There it was.
In a news story on the front page of the Columbia Missourian, the newspaper written and edited by the students of the Missouri School of Journalism under the tight supervision of its faculty of experienced editors — there it was.
“… but he’s hoping this is the first phase of several that might eventually lead to a bridge over Perche Creek, which he said would give he and his wife better access to the city’s center.”
Now if that’s not enough to make you cough up your morning coffee, what is?
So many people tell me they might not know the rules of grammar, but they know what sounds right. The trouble with that “he” in the above example is that it begins to sound right. The same is true of the people who say “between you and I,” or “he took my wife and I to dinner.” They sound so erudite, so educated.
The only pronoun worse than the “I” in the above examples would be the intensive or reflexive pronoun “myself.” Some years ago I sat through a faculty council meeting with the president of the university and the chancellor of our campus, and all afternoon they kept saying, “The president and myself are in complete agreement,” or “The chancellor and myself discussed that last week.” At least my urge to barf kept me awake during the meeting. Red Smith, the great sports writer, once said, “Myself is the refuge of idiots taught early in life to avoid the word me.”
But back to the use of “I” rather than “me.” When you were a child and you asked your mother, “Can me and Mary go to the playground?” she might have responded sharply, “May Mary and I go to the playground?”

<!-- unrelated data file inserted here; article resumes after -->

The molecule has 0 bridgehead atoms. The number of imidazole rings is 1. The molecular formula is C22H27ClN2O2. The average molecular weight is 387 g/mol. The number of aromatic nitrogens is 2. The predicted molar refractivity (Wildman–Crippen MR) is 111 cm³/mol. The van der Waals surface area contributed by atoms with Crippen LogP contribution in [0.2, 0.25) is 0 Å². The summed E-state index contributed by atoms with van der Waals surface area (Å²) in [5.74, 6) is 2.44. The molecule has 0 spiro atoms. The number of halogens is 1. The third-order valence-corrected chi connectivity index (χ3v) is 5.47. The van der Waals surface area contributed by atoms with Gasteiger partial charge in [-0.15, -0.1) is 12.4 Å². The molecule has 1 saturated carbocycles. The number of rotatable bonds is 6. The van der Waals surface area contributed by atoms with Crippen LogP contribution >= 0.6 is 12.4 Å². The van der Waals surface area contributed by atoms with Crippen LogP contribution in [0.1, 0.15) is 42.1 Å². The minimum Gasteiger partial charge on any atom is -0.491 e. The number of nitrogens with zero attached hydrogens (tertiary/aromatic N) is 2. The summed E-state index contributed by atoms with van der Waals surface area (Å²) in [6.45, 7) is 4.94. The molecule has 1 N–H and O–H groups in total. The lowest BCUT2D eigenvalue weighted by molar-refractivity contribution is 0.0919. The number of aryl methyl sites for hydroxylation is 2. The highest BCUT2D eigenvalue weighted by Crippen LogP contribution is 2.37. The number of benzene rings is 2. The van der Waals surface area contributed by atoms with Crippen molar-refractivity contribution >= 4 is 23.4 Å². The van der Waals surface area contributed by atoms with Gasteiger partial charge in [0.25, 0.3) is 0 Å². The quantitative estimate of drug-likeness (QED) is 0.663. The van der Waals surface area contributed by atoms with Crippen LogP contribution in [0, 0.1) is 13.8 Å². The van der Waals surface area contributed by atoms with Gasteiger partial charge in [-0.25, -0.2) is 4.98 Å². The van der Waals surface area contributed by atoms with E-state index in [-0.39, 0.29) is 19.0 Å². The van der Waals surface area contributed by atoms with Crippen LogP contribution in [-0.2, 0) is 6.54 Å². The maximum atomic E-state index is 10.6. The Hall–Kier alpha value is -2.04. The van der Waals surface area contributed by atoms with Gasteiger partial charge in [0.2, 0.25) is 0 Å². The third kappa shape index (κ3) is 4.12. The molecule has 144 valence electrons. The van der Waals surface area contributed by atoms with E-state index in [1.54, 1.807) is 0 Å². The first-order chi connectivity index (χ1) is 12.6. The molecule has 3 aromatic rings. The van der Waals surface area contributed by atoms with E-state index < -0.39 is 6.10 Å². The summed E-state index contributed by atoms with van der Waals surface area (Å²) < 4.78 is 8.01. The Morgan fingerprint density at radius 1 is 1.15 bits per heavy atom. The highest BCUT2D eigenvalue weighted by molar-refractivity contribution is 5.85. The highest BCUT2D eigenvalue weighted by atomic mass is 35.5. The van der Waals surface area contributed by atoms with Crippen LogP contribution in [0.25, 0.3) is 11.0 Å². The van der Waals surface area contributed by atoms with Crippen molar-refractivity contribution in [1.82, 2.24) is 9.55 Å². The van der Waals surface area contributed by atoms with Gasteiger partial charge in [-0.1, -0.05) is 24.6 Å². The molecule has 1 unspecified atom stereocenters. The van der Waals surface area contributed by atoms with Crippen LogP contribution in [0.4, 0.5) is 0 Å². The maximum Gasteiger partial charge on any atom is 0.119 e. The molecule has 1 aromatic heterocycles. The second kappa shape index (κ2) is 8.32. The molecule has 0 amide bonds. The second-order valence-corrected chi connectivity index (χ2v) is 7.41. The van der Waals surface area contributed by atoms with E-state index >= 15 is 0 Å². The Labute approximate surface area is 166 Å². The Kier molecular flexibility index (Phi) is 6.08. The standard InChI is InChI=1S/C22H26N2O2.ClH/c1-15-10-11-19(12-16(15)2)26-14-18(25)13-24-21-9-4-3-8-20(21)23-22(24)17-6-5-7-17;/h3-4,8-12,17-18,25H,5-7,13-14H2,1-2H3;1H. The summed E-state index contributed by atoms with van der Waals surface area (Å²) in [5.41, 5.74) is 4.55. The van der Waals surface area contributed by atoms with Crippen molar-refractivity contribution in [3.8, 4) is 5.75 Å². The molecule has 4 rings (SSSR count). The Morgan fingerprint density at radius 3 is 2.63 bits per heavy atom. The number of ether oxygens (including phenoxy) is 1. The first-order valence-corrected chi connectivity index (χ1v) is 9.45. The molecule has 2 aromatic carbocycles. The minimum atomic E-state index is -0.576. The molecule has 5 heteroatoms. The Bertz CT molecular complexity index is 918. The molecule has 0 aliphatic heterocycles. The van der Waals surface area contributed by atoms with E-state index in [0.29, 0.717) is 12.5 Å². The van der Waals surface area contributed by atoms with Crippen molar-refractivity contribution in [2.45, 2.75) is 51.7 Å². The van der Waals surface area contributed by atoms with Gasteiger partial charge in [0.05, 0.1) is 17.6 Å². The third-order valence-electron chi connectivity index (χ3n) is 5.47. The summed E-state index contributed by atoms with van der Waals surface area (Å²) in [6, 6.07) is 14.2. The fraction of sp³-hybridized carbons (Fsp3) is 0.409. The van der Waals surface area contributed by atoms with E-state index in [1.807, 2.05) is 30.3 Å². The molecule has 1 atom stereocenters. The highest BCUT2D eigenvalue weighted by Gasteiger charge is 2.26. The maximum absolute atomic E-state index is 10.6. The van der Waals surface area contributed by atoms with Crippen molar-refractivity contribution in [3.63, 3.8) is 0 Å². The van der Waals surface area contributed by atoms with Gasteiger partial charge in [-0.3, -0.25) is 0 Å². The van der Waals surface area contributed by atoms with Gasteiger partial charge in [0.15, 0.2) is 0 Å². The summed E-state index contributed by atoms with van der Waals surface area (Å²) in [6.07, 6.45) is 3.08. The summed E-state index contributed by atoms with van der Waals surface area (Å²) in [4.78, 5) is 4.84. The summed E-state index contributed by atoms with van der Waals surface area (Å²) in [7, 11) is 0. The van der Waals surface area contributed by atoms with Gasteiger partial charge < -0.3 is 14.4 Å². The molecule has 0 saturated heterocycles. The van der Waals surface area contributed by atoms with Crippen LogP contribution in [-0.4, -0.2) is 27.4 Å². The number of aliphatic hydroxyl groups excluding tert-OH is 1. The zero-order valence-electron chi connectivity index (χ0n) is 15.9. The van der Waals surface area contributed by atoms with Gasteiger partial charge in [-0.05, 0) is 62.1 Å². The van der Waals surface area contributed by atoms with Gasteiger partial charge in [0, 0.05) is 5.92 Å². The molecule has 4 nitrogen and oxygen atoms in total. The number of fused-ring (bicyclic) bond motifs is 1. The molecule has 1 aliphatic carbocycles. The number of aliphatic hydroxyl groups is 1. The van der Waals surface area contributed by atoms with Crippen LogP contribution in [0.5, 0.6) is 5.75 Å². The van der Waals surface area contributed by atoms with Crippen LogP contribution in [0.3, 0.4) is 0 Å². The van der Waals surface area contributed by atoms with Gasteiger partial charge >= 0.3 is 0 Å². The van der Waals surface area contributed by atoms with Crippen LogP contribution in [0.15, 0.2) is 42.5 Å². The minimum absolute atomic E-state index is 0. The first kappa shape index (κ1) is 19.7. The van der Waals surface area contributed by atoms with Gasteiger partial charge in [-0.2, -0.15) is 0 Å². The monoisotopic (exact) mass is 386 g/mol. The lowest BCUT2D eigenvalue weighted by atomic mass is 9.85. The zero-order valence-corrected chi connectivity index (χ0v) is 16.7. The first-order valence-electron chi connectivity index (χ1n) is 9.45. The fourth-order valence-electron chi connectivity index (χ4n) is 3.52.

I have long believed that is why people say things like, “He took my wife and I to dinner.” Some years ago, when there was such a group, I addressed the medical faculty wives here at the University of Missouri on the topic, “Why don’t we teach our children to speak English?” When I started to speak about the horrors of saying “I” instead of “me,” a majority of the group objected strongly. “You must be wrong,” they said. “I have been teaching my children to use ‘I’ in those instances all these years.”
Perhaps some people think they sound smarter or more educated when they use “I” rather than “me” as children do.
The trouble is that it’s not easy explaining why the “I” should be “me.” Can you do it? Is it worth your time? Will your writers (and speakers) just continue to make the same mistakes over and over again?
How do you start? You just can’t say, “Look, dummy, a pronoun following a preposition or a transitive verb must be in the objective case.”
That’s a mouthful. I find quite a few professional people in my seminars who aren’t sure what the pronoun is, are less sure what a preposition is, have no idea what a transitive verb is, are lucky to know what a verb is, and are mystified by the objective case.
|Subjective (nominative) case|
Again, where do you start? Well, pronouns take the place of nouns. In our daily conversations, we use personal pronouns a great deal, especially in conversations. Nouns and pronouns have:
1. Gender — masculine, feminine and neuter
2. Number — singular and plural
3. Case — subjective, objective and possessive (Case refers to a grammatical function in the larger context of a phrase or clause.)
We use the subjective or nominative case for the subjects of clauses.
Incorrect: “Me and Ann are sisters.”